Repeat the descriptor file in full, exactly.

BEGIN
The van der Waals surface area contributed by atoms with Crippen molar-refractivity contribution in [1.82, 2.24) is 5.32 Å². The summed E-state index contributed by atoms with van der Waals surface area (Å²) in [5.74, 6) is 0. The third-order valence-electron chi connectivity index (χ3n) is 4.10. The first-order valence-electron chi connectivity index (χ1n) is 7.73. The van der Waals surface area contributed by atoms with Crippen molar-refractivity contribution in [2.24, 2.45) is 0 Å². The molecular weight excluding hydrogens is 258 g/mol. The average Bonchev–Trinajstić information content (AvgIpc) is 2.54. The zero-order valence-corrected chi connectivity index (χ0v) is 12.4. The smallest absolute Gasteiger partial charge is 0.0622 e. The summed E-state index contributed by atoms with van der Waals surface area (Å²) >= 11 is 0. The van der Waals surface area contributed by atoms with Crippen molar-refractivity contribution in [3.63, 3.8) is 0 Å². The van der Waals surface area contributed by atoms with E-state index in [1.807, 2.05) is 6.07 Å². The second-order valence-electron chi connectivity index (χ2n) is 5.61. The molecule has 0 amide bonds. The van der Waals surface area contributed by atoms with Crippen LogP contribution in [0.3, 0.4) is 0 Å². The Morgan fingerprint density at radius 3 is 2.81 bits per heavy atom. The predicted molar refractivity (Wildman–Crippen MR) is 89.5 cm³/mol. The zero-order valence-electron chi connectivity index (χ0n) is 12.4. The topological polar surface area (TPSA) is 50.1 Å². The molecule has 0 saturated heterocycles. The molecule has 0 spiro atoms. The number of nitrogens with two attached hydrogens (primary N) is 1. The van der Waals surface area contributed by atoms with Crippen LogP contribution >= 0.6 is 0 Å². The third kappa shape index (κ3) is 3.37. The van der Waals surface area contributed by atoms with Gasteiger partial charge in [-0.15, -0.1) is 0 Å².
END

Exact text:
The van der Waals surface area contributed by atoms with Crippen molar-refractivity contribution in [1.82, 2.24) is 5.32 Å². The summed E-state index contributed by atoms with van der Waals surface area (Å²) in [5.74, 6) is 0. The third-order valence-electron chi connectivity index (χ3n) is 4.10. The first-order valence-electron chi connectivity index (χ1n) is 7.73. The van der Waals surface area contributed by atoms with Crippen molar-refractivity contribution in [2.24, 2.45) is 0 Å². The molecular weight excluding hydrogens is 258 g/mol. The average Bonchev–Trinajstić information content (AvgIpc) is 2.54. The zero-order valence-corrected chi connectivity index (χ0v) is 12.4. The smallest absolute Gasteiger partial charge is 0.0622 e. The summed E-state index contributed by atoms with van der Waals surface area (Å²) >= 11 is 0. The van der Waals surface area contributed by atoms with Crippen molar-refractivity contribution in [3.63, 3.8) is 0 Å². The van der Waals surface area contributed by atoms with E-state index in [1.807, 2.05) is 6.07 Å². The second-order valence-electron chi connectivity index (χ2n) is 5.61. The molecule has 0 amide bonds. The van der Waals surface area contributed by atoms with Crippen LogP contribution in [0.3, 0.4) is 0 Å². The Morgan fingerprint density at radius 3 is 2.81 bits per heavy atom. The predicted molar refractivity (Wildman–Crippen MR) is 89.5 cm³/mol. The zero-order valence-electron chi connectivity index (χ0n) is 12.4. The topological polar surface area (TPSA) is 50.1 Å². The molecule has 0 saturated heterocycles. The molecule has 0 spiro atoms. The number of nitrogens with two attached hydrogens (primary N) is 1. The van der Waals surface area contributed by atoms with Crippen LogP contribution >= 0.6 is 0 Å². The third kappa shape index (κ3) is 3.37. The van der Waals surface area contributed by atoms with Gasteiger partial charge in [-0.15, -0.1) is 0 Å².